Go Back   Literotica Discussion Board > Main Literotica Forums > Poetry Feedback & Discussion > Poets' Hangout

Reply
 
Thread Tools

Old 05-08-2015, 01:58 AM   #1
Tzara
Space Available
 
Tzara's Avatar
 
Tzara is offline
Join Date: Aug 2005
Location: Left Coast
Posts: 6,429
Well, I'm following the UK election even if no one else in the USA is.

Looks like another five years of Tory leadership. Maybe. You guys OK with that?

So, UKers, please explain to me how a hung parliament works. I've read things that suggest that Cameron could govern without a coalition with some of the minor parties, but that he'd be better off aligning with them, if he can get the LibDems and the DUP, for example, to agree to govern with him.

I understand the coalition thing, but how does he govern with a minority?

Can you run a parliamentary system with a minority party?

That probably is a stupid question to someone who is European, but America works differently.

So I'm curious.
__________________
Do not forget that a poem, although it is composed in the language of information,
is not used in the language-game of giving information.

有udwig Wittgenstein: Zettel
  Reply With Quote

Old 05-08-2015, 02:09 AM   #2
Tzara
Space Available
 
Tzara's Avatar
 
Tzara is offline
Join Date: Aug 2005
Location: Left Coast
Posts: 6,429
Here's the BBC's electoral map. Kind of fascinating, especially to me that all of Scotland is SNP except for a tiny red dot (Edinburgh South) that is Labour.

Your guys elections are way more interesting than ours. We pick apples and oranges, and you all offer mangoes, bananas, pine nuts, free-range options, and a whole lot of otherness.

We offer apples and oranges.
__________________
Do not forget that a poem, although it is composed in the language of information,
is not used in the language-game of giving information.

有udwig Wittgenstein: Zettel
  Reply With Quote

Old 05-08-2015, 02:11 PM   #3
butters
straight from the fridge
 
butters's Avatar
 
butters is offline
Join Date: Jul 2009
Location: London UK
Posts: 56,196
Quote:
Originally Posted by Tzara View Post
Looks like another five years of Tory leadership. Maybe. You guys OK with that?

So, UKers, please explain to me how a hung parliament works. I've read things that suggest that Cameron could govern without a coalition with some of the minor parties, but that he'd be better off aligning with them, if he can get the LibDems and the DUP, for example, to agree to govern with him.

I understand the coalition thing, but how does he govern with a minority?

Can you run a parliamentary system with a minority party?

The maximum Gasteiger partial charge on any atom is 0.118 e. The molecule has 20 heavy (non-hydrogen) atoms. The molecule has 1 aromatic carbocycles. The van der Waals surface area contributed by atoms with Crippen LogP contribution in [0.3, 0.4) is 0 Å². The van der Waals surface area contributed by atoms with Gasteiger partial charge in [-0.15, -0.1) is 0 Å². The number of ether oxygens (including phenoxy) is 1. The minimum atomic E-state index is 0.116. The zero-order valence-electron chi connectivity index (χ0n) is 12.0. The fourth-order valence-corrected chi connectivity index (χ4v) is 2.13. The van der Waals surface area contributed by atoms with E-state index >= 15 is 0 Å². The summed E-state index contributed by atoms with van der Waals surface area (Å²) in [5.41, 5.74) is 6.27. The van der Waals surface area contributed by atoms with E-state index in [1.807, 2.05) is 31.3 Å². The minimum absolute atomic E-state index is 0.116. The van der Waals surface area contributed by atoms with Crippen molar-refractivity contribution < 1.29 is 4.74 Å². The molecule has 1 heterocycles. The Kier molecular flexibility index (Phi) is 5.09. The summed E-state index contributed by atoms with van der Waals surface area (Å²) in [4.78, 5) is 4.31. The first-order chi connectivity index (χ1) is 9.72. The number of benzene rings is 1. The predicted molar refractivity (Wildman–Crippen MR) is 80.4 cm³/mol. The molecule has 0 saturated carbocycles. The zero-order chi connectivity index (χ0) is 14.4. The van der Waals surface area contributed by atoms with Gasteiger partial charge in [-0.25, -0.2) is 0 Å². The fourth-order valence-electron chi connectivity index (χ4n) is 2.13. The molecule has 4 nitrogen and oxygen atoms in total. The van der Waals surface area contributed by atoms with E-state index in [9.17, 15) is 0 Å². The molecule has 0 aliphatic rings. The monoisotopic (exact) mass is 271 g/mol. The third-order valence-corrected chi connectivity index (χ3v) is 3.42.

That probably is a stupid question to someone who is European, but America works differently.

So I'm curious.
here you go, T - and quite honestly it baffles most of us here in the UK
http://www.parliament.uk/about/how/e...ng-parliament/

in effect, the other party involved can put a bit of a brake on the main party's drive by not voting things through, but it also meant (in the last one, Cons/Lib-Dems) that the Lib-Dems didn't have the power to honour the promises they'd made to the electorate ... this is why they did so very badly this time around: they got into bed with the conservatives instead of labour, and the very promises that had gained them popularity disappeared like water down a drain.

as things stand, the conservatives now have a majority parliament and i for one find that a very worrying thing. i am moving to america, but i have sons still living here and they'll have to get through another 5 years of conservative strangleholds.
__________________
poetry submissions


What strange machinery lies between her ears
HarryHill


'tender hearted...
  Reply With Quote

Old 05-08-2015, 07:30 PM   #4
Tzara
Space Available
 
Tzara's Avatar
 
Tzara is offline
Join Date: Aug 2005
Location: Left Coast
Posts: 6,429
Quote:
Originally Posted by butters View Post
here you go, T - and quite honestly it baffles most of us here in the UK
http://www.parliament.uk/about/how/e...ng-parliament/

in effect, the other party involved can put a bit of a brake on the main party's drive by not voting things through, but it also meant (in the last one, Cons/Lib-Dems) that the Lib-Dems didn't have the power to honour the promises they'd made to the electorate ... this is why they did so very badly this time around: they got into bed with the conservatives instead of labour, and the very promises that had gained them popularity disappeared like water down a drain.

as things stand, the conservatives now have a majority parliament and i for one find that a very worrying thing. i am moving to america, but i have sons still living here and they'll have to get through another 5 years of conservative strangleholds.
Thanks, Ms. b. I found an article at the Telegraph that offers a pretty good explanation of the different options. I've been spending the day reading about how governments are formed, etc. Very interesting and, of course, very different from us in the US of A.